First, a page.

Sweet Potato Treats for Dogs, What You Should Know

Posted by Amy Hempe on

As we work hard to fulfill our dogs’ nutritional needs by providing them healthy meals, it is easy to overlook snacks. So often in our culture, the words “treats” or “snacks” imply a time to let the rules slide, or to cheat on the healthy practices you have set into place.

Woman sharing bad treat for dog

As happy as this might make your dog, this is not something to encourage or to overlook. Snacks and treats ought to be just as healthy. While they may not be the primary meal for your pup, it is still important that treats still be relatively healthy, whether he is learning a new trick, obeying a command, or just being a good boy.

However, healthy does NOT have to mean “tastes terrible.” Be honest, how many of us hesitate at a tray of brownies described as “the healthy alternative?” The thing is, we are only depriving ourselves of both something healthy and something potentially very tasty.

The same holds true for dog treats. There are many healthy options. While you may want to offer your dog a meat-centered dinner, vegetables, like sweet potatoes can be fantastic snacks. And if cooking the item up (it has to be cooked – no going raw here) if not appealing, then try our Doggie Sweet Taters.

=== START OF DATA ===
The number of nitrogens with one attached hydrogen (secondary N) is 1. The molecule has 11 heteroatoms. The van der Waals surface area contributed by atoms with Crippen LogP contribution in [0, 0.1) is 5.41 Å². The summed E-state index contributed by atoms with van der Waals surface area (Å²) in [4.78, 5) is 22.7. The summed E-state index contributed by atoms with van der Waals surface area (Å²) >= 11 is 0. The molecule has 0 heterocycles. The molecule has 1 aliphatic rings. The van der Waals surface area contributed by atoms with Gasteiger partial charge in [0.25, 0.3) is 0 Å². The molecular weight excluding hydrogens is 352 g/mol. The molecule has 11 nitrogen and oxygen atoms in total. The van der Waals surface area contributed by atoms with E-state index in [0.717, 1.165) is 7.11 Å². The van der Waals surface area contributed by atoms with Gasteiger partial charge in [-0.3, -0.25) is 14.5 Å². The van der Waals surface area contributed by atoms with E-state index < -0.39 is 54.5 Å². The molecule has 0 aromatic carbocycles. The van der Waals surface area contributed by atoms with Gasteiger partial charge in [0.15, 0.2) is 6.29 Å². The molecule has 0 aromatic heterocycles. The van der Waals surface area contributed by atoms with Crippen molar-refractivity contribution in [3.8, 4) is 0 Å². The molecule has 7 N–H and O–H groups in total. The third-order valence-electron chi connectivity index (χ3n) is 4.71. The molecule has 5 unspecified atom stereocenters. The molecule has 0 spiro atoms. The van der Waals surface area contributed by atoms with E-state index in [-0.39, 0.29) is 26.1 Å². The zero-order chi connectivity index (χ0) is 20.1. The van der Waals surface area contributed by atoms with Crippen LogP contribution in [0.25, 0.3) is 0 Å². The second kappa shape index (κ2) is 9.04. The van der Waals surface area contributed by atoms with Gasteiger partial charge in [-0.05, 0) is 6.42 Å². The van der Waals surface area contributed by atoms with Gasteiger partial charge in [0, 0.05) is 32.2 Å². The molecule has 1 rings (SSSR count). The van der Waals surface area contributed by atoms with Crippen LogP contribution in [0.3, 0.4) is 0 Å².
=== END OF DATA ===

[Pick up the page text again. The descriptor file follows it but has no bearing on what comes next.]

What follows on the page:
Dog eating sweet potato treat

With their level of beta-carotene and vitamins, sweet potato snacks promote healthy canine coats, skin, eyes, and muscles. They are an excellent source of fiber and are naturally gluten-free. They also support digestive health, and are a great option if your dog has an upset tummy or GI tract.

Our Doggie Sweet Taters come in long strips. For dogs who like to take their time with a treat, this can be an enjoyable ten-minute chewing experience. This type of gnawing can also help with dental cleaning. Otherwise, the strips can be broken up and offered as quick bite-sized rewards during training. Getting rewarded with a slice of this for learning sit, stay, or down, or connecting with clicker training will help reinforce the concept the dog just learned.

These low-calorie treats that are made purely of sweet potatoes – there is no added nonsense.  Dog treats should be just as healthy as their regular meals, even if it is comprised of different food.  As with any new food, ask your vet if your dog can have sweet potato, and be sure to let the vet know if your pooch develops any sort of reaction, like an ear infection or some extra itching. These snacks are not intended to replace meals, and should only be offered in moderation.

 You want what is best for your dog. Moving away from the high fat snacks with ambiguously labeled ingredients is an important step in maintaining their health. And the dogs will love how the new snacks taste.

With so many benefits, it’s enough to make you want to reach for the healthy snacks yourself!

Sweet taters dog treats

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